Italy to bolster Libyan military presence, says specialist

(AGI) Rome, Feb 16 - Italy intends to bolster its militarypresence in southern Libya, amid fears that Islamic State (IS)militants in the country may launch airstrikes against Italy,the research head of the IAI Institute of National AffairsSecurity & Defence Programme, Alessandro Marrone, told AGI onMonday. He said there were 1,500 armed groups in Libya withsizeable weapons arsenals, far more of them than those held bythe Taliban in Afghanistan. There was a risk that the missileswould be aimed at Italy, but whether they would be able to getas far as Sicily and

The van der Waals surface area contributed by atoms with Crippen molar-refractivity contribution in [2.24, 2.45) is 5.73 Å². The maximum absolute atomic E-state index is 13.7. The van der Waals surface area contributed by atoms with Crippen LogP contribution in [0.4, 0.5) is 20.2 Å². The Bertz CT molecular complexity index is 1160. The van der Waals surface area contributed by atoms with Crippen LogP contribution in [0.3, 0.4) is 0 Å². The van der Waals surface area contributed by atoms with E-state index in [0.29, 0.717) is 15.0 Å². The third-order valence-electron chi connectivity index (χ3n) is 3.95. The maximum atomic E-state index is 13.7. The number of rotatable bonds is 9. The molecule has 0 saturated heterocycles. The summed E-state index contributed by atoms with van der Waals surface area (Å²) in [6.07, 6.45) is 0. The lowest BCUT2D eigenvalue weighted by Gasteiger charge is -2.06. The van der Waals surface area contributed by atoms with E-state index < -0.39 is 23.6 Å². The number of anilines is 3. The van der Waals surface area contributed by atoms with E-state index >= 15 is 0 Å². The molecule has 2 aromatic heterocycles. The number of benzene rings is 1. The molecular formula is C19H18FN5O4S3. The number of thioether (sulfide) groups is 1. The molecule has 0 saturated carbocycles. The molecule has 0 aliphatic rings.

(AGI) Rome, Feb 16 - Italy intends to bolster its militarypresence in southern Libya, amid fears that Islamic State (IS)militants in the country may launch airstrikes against Italy,the research head of the IAI Institute of National AffairsSecurity & Defence Programme, Alessandro Marrone, told AGI onMonday. He said there were 1,500 armed groups in Libya withsizeable weapons arsenals, far more of them than those held bythe Taliban in Afghanistan. There was a risk that the missileswould be aimed at Italy, but whether they would be able to getas far as Sicily and dodge the anti-missile defence systemremained to be seen. Italy observed NATO defence standards,with integrated radar stations and interceptors, but the armedforces had been hit by defence cuts for many years. There wasno chance of acquiring equipment from one day to the next inthe case of a crisis such as this. Should Italy decide onmilitary intervention, it was unlikely that significant resultscould be achieved with airstrikes alone, as in 2011. The onlysolution would be a ground operation, which could cause moreItalian casualties than in Afghanistan, and within a shortertime, if things went wrong. All missions had to be preceded byan agreement with regional stakeholders and political anddiplomatic preparation was needed in order for them to succeed,Mr Marrone added. Libya had become a safe haven for terrorists,there was no control over the country and arms, drugs andmigrants were circulating freely. . .